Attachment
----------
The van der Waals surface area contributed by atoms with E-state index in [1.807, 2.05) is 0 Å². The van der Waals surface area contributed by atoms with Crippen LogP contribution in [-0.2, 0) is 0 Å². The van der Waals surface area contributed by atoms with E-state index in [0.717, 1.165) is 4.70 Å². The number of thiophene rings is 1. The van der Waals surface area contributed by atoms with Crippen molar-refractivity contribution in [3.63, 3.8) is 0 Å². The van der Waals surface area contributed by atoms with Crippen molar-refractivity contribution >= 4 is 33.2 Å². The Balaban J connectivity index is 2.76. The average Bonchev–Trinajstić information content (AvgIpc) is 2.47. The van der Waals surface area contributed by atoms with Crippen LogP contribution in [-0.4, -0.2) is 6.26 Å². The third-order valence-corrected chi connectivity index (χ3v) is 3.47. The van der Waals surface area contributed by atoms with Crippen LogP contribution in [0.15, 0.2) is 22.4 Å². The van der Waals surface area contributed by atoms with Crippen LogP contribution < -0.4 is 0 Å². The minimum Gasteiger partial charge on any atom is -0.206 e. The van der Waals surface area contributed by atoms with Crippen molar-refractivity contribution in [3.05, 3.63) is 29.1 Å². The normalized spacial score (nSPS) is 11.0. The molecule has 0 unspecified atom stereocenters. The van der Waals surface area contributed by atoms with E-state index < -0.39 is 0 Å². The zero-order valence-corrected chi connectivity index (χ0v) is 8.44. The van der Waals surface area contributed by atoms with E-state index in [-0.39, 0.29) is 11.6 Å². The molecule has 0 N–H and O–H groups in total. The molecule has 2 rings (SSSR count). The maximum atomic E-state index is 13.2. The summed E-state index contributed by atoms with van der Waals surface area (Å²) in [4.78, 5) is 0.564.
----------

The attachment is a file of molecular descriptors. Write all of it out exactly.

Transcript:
The van der Waals surface area contributed by atoms with E-state index in [1.807, 2.05) is 0 Å². The van der Waals surface area contributed by atoms with Crippen LogP contribution in [-0.2, 0) is 0 Å². The van der Waals surface area contributed by atoms with E-state index in [0.717, 1.165) is 4.70 Å². The number of thiophene rings is 1. The van der Waals surface area contributed by atoms with Crippen molar-refractivity contribution in [3.63, 3.8) is 0 Å². The van der Waals surface area contributed by atoms with Crippen molar-refractivity contribution >= 4 is 33.2 Å². The Balaban J connectivity index is 2.76. The average Bonchev–Trinajstić information content (AvgIpc) is 2.47. The van der Waals surface area contributed by atoms with Crippen LogP contribution in [-0.4, -0.2) is 6.26 Å². The third-order valence-corrected chi connectivity index (χ3v) is 3.47. The van der Waals surface area contributed by atoms with Crippen LogP contribution in [0.15, 0.2) is 22.4 Å². The van der Waals surface area contributed by atoms with Crippen LogP contribution < -0.4 is 0 Å². The minimum Gasteiger partial charge on any atom is -0.206 e. The van der Waals surface area contributed by atoms with Crippen molar-refractivity contribution in [3.05, 3.63) is 29.1 Å². The normalized spacial score (nSPS) is 11.0. The molecule has 0 unspecified atom stereocenters. The van der Waals surface area contributed by atoms with E-state index < -0.39 is 0 Å². The zero-order valence-corrected chi connectivity index (χ0v) is 8.44. The van der Waals surface area contributed by atoms with E-state index in [-0.39, 0.29) is 11.6 Å². The molecule has 0 N–H and O–H groups in total. The molecule has 2 rings (SSSR count). The maximum atomic E-state index is 13.2. The summed E-state index contributed by atoms with van der Waals surface area (Å²) in [4.78, 5) is 0.564.